Agents

Life, Writing and Scattered Ruminations

It’s been rather busy the last few weeks with lots of different activities and events to distract and occupy my mind. Last weekend, I attended a writer’s conference where I picked up a few good tips and networked with some other writers. Along the way, I aggravated my neck and shoulder so that I had trouble sleeping several nights after the conference due to pain. I finally cleared that all up so I could think to work on writing.

Since I lost my job back in February, I’ve been looking for replacement income and working to ramp up a variety of projects. Unfortunately, I’ve stumbled with consistently working on The White Arrow so that I’m up against some deadlines on a couple of peripheral projects.

These projects have a bit of back-story to them; ideas I had shelved until I could complete The Bow of Hart Saga this year. However, an opportunity to work with a literary agent came my way back in December. I had to provide her some content about these two projects several months ago and she liked them well enough that I now have representation. So I’m juggling three projects at the moment with the possibility that one or all three of them might end up under contract with a publisher later in the year.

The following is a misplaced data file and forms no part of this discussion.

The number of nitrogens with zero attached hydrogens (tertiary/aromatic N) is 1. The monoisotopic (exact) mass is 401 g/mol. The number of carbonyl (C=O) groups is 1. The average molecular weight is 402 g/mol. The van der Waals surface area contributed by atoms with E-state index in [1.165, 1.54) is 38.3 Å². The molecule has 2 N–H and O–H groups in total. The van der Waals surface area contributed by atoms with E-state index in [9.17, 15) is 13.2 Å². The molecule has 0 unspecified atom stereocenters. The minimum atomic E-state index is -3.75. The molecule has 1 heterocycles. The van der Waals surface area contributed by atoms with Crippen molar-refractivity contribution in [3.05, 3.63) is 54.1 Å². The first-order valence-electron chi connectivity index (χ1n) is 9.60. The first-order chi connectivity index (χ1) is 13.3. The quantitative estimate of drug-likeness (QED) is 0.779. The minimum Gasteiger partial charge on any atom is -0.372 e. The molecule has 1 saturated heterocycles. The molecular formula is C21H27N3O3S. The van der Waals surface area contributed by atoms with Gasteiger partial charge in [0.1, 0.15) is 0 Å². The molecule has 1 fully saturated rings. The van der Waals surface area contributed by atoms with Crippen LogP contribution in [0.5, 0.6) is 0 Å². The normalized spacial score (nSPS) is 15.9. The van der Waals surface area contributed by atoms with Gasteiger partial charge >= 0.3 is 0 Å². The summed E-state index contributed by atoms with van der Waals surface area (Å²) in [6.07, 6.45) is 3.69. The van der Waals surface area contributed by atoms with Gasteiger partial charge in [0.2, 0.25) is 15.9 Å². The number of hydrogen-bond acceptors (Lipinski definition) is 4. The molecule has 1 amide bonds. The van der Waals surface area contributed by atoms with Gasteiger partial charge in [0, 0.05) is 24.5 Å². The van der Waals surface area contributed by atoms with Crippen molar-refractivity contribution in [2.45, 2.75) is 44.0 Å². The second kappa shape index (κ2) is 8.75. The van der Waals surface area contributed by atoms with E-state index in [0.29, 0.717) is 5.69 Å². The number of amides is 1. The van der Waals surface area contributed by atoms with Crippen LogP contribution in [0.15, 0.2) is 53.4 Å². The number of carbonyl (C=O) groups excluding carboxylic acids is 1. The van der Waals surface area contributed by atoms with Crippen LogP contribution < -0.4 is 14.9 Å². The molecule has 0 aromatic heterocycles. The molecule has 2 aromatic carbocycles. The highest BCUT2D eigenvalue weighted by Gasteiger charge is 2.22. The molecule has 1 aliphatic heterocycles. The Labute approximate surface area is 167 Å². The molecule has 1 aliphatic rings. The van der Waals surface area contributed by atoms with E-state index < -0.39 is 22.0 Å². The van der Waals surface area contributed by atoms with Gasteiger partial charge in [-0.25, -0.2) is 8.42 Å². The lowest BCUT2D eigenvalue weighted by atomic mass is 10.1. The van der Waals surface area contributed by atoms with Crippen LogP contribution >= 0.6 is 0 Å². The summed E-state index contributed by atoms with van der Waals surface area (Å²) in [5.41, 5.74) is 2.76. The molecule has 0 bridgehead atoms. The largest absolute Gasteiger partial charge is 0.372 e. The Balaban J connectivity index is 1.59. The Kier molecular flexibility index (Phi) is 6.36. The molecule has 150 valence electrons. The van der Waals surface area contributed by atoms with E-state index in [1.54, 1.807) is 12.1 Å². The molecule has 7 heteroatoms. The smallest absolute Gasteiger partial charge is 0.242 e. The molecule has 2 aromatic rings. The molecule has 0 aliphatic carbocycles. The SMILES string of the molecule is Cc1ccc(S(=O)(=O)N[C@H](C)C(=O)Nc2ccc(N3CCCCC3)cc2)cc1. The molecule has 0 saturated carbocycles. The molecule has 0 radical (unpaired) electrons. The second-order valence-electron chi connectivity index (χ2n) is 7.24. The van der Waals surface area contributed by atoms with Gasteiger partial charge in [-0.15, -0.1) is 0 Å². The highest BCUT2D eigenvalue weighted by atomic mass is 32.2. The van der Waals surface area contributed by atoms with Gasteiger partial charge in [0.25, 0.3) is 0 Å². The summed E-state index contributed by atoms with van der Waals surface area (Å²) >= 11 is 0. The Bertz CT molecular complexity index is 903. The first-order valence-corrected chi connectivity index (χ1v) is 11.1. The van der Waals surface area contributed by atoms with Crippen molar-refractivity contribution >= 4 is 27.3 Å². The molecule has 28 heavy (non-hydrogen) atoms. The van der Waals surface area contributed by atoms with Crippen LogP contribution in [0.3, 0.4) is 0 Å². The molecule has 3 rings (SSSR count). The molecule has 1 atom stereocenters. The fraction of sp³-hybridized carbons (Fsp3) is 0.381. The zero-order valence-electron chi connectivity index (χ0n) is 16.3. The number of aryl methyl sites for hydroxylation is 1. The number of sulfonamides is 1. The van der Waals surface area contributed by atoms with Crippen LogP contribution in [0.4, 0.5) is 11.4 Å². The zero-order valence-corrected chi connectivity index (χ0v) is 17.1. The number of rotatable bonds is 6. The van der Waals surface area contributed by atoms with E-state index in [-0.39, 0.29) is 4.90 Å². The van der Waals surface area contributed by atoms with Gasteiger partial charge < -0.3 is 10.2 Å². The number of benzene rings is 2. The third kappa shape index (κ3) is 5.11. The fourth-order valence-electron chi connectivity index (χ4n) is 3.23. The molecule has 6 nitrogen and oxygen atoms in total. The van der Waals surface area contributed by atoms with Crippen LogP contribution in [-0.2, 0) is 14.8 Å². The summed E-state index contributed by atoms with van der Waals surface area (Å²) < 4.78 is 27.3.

As such, this week I switched to these projects and have made a lot more progress. I guess the proposals weighed heavier on my mind than I thought. I probably should have worked on them first since they are shorter (for the moment) and needed my attention well ahead of The White Arrow’s ultimate timeline requirements.

But now that I’ve concentrated on the side projects, I’m moving them out of my way so I can get back to The White Arrow with some renewed creativity. I’ll continue pushing forward with the rough draft next week with a bit clearer focus than the past several weeks and hope to finish it by the end of the month if not before that date.

It’s been a little busy around the house too. One of the dogs needed a minor surgery. We’ve taken in a stray kitten who’s a playful ball of fur. We’ve been careful to socialize the dogs and the kitten but they are getting along well with each other. However, there’s still a bit of curiosity on the part of the dogs.